Created: 10/21/1983

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Special Analysis

LEBANON: Shia Discontent

Continuing cease-fire violations tn the suburban slums of south Beirut, there many Shia Muslims reside, underscore the potentialenewal of ma/or fighting it President Gemayei remains unable to start the national reconciliation talks. Although the Shia make up the country's largest seel, they have almost no help or attention from the central government. During the fighting last month. Nabih Barri, the leader of the major Shia faction, tried to extract concessions from Gemayei, but he avoided using his Amal militia against the government. If recofKiliation talks falter, Barri will be under greater pressure to discard his moderate course

Shia readers oppose partition because it would leave many members ol the sect in south Lebanon and the Bekaa Valley under Israeli and Syrian conirol. They believetrong central authority is the only hopenified Shia community, and they are pushing for more Shia influence in the government. Barri and other Amal officials, however, are pessimistic about prospects tor unification.^



more seats for the Shia in any new national assembly. Shia deputies would push for economic programs lhat would benefit the sect.

In addition. Barri indicated that he wants Shia to command the Army and head the security and intelligence services, posts whichre reserved for Christians. He probably calculates that this would improve the abKty of the Shia to protect themselves.

Last month, when the Lebanese Army battled Druze and Palestinian forces in the mountains of Ihe Alayh and Ash Shut Districts, the Druze and the Syrians urged Barri to order Shia militiamen in Beirut to stage an uprising against the government. Barri restrained his forces, however, and also refused to join the opposition National Salvation Front. The Amal leader's net ions apparently reflect his belief that negotiations with the government hold the best hope for gaining Shia objectives at/km




Growing Shia Concern

not makehe reconciliation talks andesumption ot full-scale fighting is inevitable.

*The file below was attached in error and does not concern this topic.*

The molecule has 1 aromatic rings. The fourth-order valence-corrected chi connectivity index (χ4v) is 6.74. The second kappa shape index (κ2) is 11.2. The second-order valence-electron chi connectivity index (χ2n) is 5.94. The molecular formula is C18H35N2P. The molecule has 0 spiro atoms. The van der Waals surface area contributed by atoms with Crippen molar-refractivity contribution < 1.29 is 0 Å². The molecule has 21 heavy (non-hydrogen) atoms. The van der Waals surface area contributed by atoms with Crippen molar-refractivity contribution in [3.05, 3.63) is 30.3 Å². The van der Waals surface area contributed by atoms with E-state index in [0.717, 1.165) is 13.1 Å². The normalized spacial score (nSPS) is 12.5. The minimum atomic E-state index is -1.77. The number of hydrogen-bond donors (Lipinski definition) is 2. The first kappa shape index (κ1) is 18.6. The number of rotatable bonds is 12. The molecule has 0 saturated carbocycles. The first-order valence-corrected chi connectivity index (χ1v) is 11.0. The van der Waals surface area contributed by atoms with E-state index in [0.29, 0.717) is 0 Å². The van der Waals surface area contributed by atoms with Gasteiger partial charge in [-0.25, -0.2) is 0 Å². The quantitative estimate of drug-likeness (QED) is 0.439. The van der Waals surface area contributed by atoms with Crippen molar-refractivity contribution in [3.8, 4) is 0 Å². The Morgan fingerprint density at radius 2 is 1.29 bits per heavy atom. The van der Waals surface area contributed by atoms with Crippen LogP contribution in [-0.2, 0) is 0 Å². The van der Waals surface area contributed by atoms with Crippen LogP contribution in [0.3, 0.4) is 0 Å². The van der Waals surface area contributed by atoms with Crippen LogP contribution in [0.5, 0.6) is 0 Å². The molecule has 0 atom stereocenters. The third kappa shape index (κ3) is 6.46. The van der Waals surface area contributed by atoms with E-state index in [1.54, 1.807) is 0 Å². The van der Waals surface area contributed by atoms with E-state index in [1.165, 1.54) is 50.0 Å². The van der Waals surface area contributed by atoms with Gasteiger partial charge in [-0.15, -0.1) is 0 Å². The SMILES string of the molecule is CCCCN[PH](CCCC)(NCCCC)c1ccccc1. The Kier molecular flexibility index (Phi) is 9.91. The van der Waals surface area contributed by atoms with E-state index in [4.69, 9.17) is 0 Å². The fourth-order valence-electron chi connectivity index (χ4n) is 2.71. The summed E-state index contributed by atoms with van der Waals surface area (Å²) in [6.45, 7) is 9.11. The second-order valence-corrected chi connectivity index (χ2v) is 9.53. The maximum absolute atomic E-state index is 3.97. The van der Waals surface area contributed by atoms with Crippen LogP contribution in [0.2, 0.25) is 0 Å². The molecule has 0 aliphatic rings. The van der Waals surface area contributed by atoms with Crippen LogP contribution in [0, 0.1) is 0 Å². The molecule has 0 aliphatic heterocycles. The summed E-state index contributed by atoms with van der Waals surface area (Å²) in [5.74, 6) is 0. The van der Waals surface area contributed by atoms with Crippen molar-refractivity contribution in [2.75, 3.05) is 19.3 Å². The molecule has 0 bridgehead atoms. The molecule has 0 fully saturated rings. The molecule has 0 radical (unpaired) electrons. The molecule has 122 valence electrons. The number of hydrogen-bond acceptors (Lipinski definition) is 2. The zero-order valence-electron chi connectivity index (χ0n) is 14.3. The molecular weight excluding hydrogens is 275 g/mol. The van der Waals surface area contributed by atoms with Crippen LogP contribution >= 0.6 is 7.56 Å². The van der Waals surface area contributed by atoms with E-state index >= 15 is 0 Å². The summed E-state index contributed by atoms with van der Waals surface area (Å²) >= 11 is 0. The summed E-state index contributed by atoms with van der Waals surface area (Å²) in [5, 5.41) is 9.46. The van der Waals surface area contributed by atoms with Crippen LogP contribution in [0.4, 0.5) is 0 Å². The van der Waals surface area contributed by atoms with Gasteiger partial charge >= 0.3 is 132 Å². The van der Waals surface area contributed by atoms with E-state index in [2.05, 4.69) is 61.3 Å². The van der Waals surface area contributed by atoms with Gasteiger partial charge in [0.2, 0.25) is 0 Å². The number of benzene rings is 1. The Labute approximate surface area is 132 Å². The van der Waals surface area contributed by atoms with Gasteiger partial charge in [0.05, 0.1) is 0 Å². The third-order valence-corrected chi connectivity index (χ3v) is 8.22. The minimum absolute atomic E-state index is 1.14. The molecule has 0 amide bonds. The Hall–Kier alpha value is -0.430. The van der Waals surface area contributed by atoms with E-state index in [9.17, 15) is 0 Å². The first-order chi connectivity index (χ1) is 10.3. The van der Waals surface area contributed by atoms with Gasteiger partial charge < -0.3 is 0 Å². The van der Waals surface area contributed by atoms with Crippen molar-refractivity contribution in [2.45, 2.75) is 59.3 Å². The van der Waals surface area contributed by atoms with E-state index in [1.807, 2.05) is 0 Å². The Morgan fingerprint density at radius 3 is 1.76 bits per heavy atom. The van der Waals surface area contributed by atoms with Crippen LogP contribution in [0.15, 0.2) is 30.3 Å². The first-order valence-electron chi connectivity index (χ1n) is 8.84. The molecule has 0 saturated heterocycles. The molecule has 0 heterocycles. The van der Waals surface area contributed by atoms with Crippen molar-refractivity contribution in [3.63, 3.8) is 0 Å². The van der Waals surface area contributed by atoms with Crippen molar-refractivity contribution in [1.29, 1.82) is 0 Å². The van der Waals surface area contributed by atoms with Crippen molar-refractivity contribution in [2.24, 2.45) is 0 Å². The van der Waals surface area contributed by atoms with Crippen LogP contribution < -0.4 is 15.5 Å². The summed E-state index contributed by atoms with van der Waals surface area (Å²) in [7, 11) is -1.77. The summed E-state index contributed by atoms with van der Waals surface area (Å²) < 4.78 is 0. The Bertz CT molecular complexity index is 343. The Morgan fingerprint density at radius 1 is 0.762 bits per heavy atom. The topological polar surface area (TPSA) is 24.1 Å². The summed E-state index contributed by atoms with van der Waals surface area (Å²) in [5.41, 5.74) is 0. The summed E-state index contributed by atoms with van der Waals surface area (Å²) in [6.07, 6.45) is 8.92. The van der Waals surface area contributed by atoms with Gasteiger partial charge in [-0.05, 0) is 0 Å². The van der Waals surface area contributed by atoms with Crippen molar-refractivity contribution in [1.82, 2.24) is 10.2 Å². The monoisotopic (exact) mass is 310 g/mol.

Tension In Beirut

The situation around Beirut airport remains potentially explosive. Opponents ofoderate approach probably are fostering resentment in the surrounding Shia slums by portraying the Multinational Forceiased occupation force that in recent weeks has directed return fire only al Muslim largets.B

At the sameariety ot armed groups that Barri does not control are free to initiate firelights in the area patrolled by the Multinational Force These groups include the Lebanese Communist party, the Communist Acbon Organization, and the Muslim Studentro-Iranian Shia faction that has sought to undermine Barri' leadership


TO .educe the threathia uprising, government officials have argued that Shia Interests can only be advanced by supporting, the government and Ihe Army. The Shia. by joining forces with Syrian-backed Lebanese factions agamst Gemayel. would ensure the tall of the government and the partition they want to avoid The government's argument was persuasive during the fighting last month, even though Gemayel apparently offered no reward for Shia restraint.



Hlnisational redialrlbullon of power, however, almost certainly have caused the Shia to expect that they will benefit from any new arrangements.esult, some Shia will now be more prone to violence If they believe their aspirations are frustrated, in the event Of an uprising in Beirut, the US would find It difficult to draw "red lines" in the capital or to provide significant military support to back up its commitment to Ihe Lebanese Army

Byegotiated settlement of Shia demands, Barri has staked at least pari of his prestige on the favorable outcome of the reconciliation process. Protracted or inconclusive talks are likely to erode his Influence over the Shia and result in violence that miQht again propel Lebanon toward an all-out civil war}


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